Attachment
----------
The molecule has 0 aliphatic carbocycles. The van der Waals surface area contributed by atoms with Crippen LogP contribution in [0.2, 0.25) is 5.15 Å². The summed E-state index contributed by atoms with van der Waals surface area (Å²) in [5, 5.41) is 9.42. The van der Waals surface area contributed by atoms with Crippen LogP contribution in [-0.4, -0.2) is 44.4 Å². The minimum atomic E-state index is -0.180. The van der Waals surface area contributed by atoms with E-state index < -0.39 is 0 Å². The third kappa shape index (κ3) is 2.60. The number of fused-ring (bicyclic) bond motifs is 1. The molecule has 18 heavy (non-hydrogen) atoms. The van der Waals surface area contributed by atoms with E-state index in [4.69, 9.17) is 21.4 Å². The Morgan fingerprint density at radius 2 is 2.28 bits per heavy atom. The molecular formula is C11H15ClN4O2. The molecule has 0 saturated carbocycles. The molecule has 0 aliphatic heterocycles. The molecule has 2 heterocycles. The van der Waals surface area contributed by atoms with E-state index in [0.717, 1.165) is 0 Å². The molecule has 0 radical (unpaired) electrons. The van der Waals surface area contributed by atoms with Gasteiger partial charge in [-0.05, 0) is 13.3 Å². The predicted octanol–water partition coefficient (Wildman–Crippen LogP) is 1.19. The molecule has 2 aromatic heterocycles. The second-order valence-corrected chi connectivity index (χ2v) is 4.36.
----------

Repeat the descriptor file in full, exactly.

The molecule has 0 aliphatic carbocycles. The van der Waals surface area contributed by atoms with Crippen LogP contribution in [0.2, 0.25) is 5.15 Å². The summed E-state index contributed by atoms with van der Waals surface area (Å²) in [5, 5.41) is 9.42. The van der Waals surface area contributed by atoms with Crippen LogP contribution in [-0.4, -0.2) is 44.4 Å². The minimum atomic E-state index is -0.180. The van der Waals surface area contributed by atoms with E-state index < -0.39 is 0 Å². The third kappa shape index (κ3) is 2.60. The number of fused-ring (bicyclic) bond motifs is 1. The molecule has 18 heavy (non-hydrogen) atoms. The van der Waals surface area contributed by atoms with E-state index in [4.69, 9.17) is 21.4 Å². The Morgan fingerprint density at radius 2 is 2.28 bits per heavy atom. The molecular formula is C11H15ClN4O2. The molecule has 0 saturated carbocycles. The molecule has 0 aliphatic heterocycles. The molecule has 2 heterocycles. The van der Waals surface area contributed by atoms with E-state index in [0.717, 1.165) is 0 Å². The molecule has 0 radical (unpaired) electrons. The van der Waals surface area contributed by atoms with Gasteiger partial charge in [-0.05, 0) is 13.3 Å². The predicted octanol–water partition coefficient (Wildman–Crippen LogP) is 1.19. The molecule has 2 aromatic heterocycles. The second-order valence-corrected chi connectivity index (χ2v) is 4.36.